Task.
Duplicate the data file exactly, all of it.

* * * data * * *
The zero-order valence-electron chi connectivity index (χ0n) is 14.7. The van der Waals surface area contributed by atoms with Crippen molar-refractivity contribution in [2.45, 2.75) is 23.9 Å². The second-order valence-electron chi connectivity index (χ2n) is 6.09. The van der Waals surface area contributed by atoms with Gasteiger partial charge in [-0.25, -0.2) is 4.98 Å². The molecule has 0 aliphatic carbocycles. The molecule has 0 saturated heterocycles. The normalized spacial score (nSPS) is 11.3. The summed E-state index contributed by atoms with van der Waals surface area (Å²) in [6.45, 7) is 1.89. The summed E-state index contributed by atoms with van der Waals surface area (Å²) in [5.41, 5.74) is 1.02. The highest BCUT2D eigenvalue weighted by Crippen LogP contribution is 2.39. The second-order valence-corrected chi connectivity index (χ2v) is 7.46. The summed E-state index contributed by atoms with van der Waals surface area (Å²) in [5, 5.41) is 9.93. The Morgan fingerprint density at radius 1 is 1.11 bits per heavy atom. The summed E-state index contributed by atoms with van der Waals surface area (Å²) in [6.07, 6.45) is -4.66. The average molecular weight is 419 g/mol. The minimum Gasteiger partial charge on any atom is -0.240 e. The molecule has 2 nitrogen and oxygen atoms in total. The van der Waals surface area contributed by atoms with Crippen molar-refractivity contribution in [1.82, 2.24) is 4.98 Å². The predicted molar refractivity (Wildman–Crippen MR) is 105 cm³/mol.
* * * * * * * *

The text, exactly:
The zero-order valence-electron chi connectivity index (χ0n) is 14.7. The van der Waals surface area contributed by atoms with Crippen molar-refractivity contribution in [2.45, 2.75) is 23.9 Å². The second-order valence-electron chi connectivity index (χ2n) is 6.09. The van der Waals surface area contributed by atoms with Gasteiger partial charge in [-0.25, -0.2) is 4.98 Å². The molecule has 0 aliphatic carbocycles. The molecule has 0 saturated heterocycles. The normalized spacial score (nSPS) is 11.3. The summed E-state index contributed by atoms with van der Waals surface area (Å²) in [6.45, 7) is 1.89. The summed E-state index contributed by atoms with van der Waals surface area (Å²) in [5.41, 5.74) is 1.02. The highest BCUT2D eigenvalue weighted by Crippen LogP contribution is 2.39. The second-order valence-corrected chi connectivity index (χ2v) is 7.46. The summed E-state index contributed by atoms with van der Waals surface area (Å²) in [5, 5.41) is 9.93. The Morgan fingerprint density at radius 1 is 1.11 bits per heavy atom. The summed E-state index contributed by atoms with van der Waals surface area (Å²) in [6.07, 6.45) is -4.66. The average molecular weight is 419 g/mol. The minimum Gasteiger partial charge on any atom is -0.240 e. The molecule has 2 nitrogen and oxygen atoms in total. The van der Waals surface area contributed by atoms with Crippen molar-refractivity contribution in [1.82, 2.24) is 4.98 Å². The predicted molar refractivity (Wildman–Crippen MR) is 105 cm³/mol.